DePaul Students Make Strides for Childhood Cancer

With Purpose Comes Power student-lead campaign works to increase pediatric cancer research and awareness.

As we make our way through finals week, most of us are overwhelmed by our workload—we withdraw from social and extracurricular obligations to focus on research papers, group projects and final presentations we *accidentally* put off all quarter.  However, a group of DePaul public relations students are working relentlessly (through finals week) to increase childhood cancer research and awareness with their With Purpose Comes Power (WPCP) campaign.

Forty-three children are diagnosed with cancer every day according to Cure Search a nonprofit that helps search for cures to childhood cancer. Meanwhile, only 4 percent of the National Cancer Research Institute’s budget goes to childhood cancer research and only four safe treatment options have been developed since the 1970s. For an issue that affects so many children, the lack of funding for research is a problem for members of the With Purpose Comes Power campaign. Even more of a problem? No one knows about the the issue, says Olivia Knowlton, a member of the WPCP campaign.

“Childhood cancer is not fun to think about,” Knowlton says. “People don’t like realizing that 1 in 5 children diagnosed will pass away. It is devastating.”

Knowlton says the campaign aims to address the lack of awareness, particularly among college students head on and advocate for policy change. She says WPCP taps into students’ power—their social network, time, donation, and ability to advocate—to recruit supporters for the cause and provide a better future for these children.

“We do realize that the topic can seem pretty depressing, it seems like there is nothing we can do. But it is quite the opposite—there is so much that needs to be done, starting with advocating for better treatment options,” Knowlton says.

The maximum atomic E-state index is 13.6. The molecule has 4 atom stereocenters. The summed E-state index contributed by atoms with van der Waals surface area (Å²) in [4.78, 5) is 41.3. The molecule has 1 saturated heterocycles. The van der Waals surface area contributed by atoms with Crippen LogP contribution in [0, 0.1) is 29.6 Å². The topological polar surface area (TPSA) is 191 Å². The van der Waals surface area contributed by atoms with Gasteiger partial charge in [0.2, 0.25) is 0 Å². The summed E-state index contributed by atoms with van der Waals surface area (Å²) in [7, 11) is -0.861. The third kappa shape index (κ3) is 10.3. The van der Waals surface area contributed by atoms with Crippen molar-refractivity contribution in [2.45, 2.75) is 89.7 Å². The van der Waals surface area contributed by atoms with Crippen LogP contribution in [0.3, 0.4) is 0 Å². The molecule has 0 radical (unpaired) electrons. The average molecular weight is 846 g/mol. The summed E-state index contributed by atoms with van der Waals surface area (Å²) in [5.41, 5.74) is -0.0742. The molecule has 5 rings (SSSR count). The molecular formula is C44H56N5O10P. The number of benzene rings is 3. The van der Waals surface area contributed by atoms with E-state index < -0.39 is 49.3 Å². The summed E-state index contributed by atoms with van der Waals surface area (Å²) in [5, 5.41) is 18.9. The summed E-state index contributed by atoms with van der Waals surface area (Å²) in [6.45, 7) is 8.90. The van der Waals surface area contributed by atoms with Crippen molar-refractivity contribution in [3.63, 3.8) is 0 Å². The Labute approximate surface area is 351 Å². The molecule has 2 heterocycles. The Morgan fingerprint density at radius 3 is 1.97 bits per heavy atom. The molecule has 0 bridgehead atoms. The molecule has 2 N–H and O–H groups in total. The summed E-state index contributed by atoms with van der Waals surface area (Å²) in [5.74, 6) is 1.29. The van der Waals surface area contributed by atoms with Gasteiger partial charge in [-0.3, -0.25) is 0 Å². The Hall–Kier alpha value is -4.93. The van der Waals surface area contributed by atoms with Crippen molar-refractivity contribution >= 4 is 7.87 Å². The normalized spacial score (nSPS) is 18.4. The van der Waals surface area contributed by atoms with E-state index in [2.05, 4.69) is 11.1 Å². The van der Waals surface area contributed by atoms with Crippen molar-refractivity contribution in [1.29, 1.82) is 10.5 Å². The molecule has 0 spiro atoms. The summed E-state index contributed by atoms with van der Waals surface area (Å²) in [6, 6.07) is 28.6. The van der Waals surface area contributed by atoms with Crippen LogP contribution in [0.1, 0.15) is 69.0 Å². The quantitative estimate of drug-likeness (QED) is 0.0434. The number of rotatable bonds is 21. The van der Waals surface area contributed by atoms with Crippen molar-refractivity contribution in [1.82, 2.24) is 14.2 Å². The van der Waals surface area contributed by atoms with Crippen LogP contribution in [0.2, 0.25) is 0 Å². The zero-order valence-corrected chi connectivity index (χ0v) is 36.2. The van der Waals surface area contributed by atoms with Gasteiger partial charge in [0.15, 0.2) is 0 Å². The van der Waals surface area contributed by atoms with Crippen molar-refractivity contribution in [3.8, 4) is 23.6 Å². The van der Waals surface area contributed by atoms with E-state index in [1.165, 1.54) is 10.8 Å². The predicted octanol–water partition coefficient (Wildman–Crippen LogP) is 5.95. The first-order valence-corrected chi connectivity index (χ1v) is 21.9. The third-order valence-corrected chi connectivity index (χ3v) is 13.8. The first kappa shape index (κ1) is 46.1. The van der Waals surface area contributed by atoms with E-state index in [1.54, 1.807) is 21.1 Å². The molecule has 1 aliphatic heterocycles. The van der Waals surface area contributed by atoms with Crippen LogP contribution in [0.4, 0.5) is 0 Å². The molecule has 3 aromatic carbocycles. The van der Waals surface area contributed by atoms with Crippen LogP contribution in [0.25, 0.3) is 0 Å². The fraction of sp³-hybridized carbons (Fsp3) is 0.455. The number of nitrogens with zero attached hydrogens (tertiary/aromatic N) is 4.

Two DePaul students making cards for children facing cancer at La Rabida hospital. (Photo courtesy of Olivia Knowlton)

Students are encouraged to share facts through our social networks, make cards for the children currently facing cancer, make a donation equal to the price of a cup of coffee, and sign a petition that will be handed to US Senator Tammy Duckworth, with the goal of pushing the Childhood Cancer Survivorship, Treatment, Access & Research (STAR) Act through congress. The STAR Act is a bipartisan legislation that would increase cancer research for children.

“By bridging the gap between knowledge and action, students are becoming educated about pediatric cancer through social media and on-campus events, creating a grassroots movement to shift the realities of childhood cancer,” Knowlton says.The campaign is inspired by With Purpose, an organization started by Erin Benson and her husband after they lost their two-year-old son, Sam, to Diffuse Intrinsic Pontine Glioma (DIPG), a rare form of brain cancer. Sam’s Parents started With Purpose to raise awareness of the inequities facing childhood cancer, including a lack of funding for research and clinical trials.

With Purpose Comes Power is a campaign run by DePaul students through the Public Relations Student Society of America (PRSSA). PRSSA teamed up with With Purpose for the 2018 Bateman Case Study Competition, an annual nationwide competition that invites students to compete in a month-long PR campaign.

Header image courtesy of Olivia Knowlton. 

 

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